Thursday, February 4, 2010

Equity Partner on Lease Option Deal

So how would I approach an investor to partner on the lease-option deal described in the previous blog?

In my previous blog, I talked about how I would structure a lease-option purchase for a waterfront property listed for $325,000. In this blog, we will look at how this agreement would appeal to an investor and equity partner.

A conventional mortgage of $250,000 would be needed to replace a hard money loan currently in place on the property. So an investor/equity partner would be someone who was able to qualify for a $250,000 mortgage. As owner of the property, I would be listed on the loan with my equity partner.

The loan would be a conventional, non-owner occupied, interest-only loan, as we expect our lease-option buyer to be able to purchase the property from us in 2-3 years. We could also take out a fully amortized 30-year loan, if we had doubts about the ability of our buyer to exercise their option to purchase, or if we wanted to build in flexibility for future exit strategies. A fully amortized loan would cost us more, but interest only, with taxes of $308 and insurance of $50, would cost us $1800 per month.

If our buyer is paying us $2500 per month (see previous blog), then my investor and I are splitting $700 per month for three years ($25,200 total over three years).
I will cover all the costs of the loan out of the down payment provided by the buyer, so there is no cost to the investor to take out the mortgage—and they are making $8400 per year. In addition, as my equity partner, they get to deduct mortgage interest from their taxes and depreciation on our investment property. Since we are paying interest only, approximately $1440 per month of interest is tax deductible. In addition, they get to depreciate the value of the house (but not the land) over 27.5 years, further reducing taxable income.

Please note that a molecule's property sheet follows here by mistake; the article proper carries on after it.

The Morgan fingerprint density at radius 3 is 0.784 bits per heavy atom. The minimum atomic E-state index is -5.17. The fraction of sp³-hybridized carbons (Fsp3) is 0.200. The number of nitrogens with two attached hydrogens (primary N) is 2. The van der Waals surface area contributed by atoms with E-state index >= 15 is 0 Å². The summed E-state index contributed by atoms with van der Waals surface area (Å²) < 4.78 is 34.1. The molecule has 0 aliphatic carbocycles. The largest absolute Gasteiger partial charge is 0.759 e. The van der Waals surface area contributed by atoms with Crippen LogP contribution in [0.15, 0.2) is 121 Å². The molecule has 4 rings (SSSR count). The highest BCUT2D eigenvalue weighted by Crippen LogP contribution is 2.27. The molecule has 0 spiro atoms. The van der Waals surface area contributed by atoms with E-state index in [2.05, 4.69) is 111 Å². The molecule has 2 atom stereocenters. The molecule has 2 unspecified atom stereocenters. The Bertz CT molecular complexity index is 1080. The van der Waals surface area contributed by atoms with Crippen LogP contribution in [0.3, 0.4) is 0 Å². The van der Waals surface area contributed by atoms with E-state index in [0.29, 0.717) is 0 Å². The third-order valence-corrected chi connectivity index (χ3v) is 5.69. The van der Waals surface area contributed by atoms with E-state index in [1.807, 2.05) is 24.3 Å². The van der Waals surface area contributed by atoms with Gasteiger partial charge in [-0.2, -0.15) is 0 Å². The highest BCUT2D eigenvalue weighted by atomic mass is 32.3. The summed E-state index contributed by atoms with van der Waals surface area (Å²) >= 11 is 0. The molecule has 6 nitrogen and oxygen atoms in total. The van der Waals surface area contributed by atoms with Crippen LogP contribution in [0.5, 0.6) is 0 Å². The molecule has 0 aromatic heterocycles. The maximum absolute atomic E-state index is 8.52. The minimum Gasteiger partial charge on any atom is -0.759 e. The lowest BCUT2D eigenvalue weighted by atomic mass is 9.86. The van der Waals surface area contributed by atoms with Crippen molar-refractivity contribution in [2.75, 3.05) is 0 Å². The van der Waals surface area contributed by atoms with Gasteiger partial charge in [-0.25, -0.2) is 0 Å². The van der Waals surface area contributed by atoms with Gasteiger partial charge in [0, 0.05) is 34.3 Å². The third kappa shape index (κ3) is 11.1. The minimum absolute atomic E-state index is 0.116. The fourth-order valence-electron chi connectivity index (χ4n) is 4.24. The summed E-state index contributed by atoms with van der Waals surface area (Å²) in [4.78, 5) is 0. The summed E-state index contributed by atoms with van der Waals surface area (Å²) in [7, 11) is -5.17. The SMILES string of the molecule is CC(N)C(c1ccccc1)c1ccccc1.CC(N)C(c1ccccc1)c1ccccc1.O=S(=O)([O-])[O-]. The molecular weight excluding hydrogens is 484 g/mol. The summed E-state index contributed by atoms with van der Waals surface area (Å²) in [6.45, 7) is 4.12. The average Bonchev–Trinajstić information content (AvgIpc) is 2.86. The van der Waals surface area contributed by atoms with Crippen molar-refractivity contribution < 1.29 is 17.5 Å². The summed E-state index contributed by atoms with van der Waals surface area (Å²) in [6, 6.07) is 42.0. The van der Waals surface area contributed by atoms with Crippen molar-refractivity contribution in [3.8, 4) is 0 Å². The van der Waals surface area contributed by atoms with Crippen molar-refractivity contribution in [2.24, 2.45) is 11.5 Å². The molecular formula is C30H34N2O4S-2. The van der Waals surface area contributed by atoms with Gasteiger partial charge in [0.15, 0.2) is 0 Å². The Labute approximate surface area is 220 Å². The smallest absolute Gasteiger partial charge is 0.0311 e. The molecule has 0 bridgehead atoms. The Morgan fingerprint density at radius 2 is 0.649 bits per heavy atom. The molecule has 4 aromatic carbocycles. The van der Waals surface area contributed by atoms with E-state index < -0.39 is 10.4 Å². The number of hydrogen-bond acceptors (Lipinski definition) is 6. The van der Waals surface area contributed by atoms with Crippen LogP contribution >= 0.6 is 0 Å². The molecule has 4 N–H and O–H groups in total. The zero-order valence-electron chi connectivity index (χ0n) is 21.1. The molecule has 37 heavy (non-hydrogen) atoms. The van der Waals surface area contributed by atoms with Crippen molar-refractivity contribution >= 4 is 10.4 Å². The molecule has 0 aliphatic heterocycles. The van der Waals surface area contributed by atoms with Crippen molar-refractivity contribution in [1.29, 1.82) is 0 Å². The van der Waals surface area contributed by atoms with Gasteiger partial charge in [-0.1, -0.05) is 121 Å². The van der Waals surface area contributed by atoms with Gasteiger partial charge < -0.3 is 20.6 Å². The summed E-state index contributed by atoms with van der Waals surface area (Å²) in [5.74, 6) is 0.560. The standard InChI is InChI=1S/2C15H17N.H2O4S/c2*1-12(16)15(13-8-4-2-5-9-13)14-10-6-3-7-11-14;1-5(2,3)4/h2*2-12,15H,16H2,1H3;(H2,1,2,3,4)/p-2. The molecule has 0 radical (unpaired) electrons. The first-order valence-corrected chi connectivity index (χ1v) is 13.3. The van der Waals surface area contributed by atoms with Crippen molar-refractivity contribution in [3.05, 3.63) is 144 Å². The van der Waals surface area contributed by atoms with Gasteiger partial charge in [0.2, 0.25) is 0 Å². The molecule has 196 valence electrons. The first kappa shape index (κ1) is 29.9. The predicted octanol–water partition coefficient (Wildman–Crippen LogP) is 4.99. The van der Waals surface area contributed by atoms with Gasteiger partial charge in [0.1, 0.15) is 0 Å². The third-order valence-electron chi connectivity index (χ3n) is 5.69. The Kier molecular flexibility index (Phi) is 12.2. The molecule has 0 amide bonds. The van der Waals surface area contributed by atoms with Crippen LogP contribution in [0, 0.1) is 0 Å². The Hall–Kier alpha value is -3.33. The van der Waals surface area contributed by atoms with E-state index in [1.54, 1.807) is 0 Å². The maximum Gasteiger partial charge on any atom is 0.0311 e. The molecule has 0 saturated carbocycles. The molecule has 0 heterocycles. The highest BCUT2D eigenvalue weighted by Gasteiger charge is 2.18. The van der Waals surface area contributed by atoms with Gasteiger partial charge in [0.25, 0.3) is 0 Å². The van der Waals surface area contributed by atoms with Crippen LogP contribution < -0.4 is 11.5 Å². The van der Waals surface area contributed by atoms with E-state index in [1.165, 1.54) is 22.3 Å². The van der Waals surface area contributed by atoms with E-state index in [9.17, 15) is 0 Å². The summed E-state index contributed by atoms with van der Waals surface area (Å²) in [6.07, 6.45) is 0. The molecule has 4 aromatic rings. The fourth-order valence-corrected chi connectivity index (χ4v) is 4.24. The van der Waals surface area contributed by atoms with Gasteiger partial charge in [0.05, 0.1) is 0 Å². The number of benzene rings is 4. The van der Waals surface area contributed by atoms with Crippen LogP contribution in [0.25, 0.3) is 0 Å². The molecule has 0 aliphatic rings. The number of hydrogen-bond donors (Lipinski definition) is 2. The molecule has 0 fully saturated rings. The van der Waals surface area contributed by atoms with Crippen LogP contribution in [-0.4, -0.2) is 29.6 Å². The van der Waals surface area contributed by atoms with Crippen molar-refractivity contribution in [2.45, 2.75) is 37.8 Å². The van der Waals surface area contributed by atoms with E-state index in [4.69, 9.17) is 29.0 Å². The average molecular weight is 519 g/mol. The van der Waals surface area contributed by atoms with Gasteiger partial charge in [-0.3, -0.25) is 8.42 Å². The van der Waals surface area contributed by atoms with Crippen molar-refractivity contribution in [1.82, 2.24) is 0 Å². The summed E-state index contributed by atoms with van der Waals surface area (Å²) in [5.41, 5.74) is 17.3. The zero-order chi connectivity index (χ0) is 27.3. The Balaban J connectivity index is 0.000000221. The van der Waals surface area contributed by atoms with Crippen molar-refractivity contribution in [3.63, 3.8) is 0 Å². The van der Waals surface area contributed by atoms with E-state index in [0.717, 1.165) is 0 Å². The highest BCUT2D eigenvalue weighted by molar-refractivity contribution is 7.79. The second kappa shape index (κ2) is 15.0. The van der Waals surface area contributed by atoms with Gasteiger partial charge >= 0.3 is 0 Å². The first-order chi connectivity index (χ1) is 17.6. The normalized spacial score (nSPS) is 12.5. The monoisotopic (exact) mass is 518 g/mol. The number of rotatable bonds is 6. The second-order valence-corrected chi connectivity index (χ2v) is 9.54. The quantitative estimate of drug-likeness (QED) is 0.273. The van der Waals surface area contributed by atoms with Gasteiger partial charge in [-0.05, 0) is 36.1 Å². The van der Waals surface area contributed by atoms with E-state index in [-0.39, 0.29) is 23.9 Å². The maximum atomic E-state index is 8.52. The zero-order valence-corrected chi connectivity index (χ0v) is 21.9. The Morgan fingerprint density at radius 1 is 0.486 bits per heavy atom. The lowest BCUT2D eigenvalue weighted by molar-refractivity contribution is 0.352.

As added incentive, I agree to split the net profit on the house over and above my basis of $325,000. So if the house sells for $337,000 ($357,500 less $12,500 as option fee and $18,000 in rent credits), we split another $8000.

So my investor/partner earns a total of around $29,000 over three years for their ability to take out a mortgage, an infinite return on their initial investment of $0. Not bad, eh?

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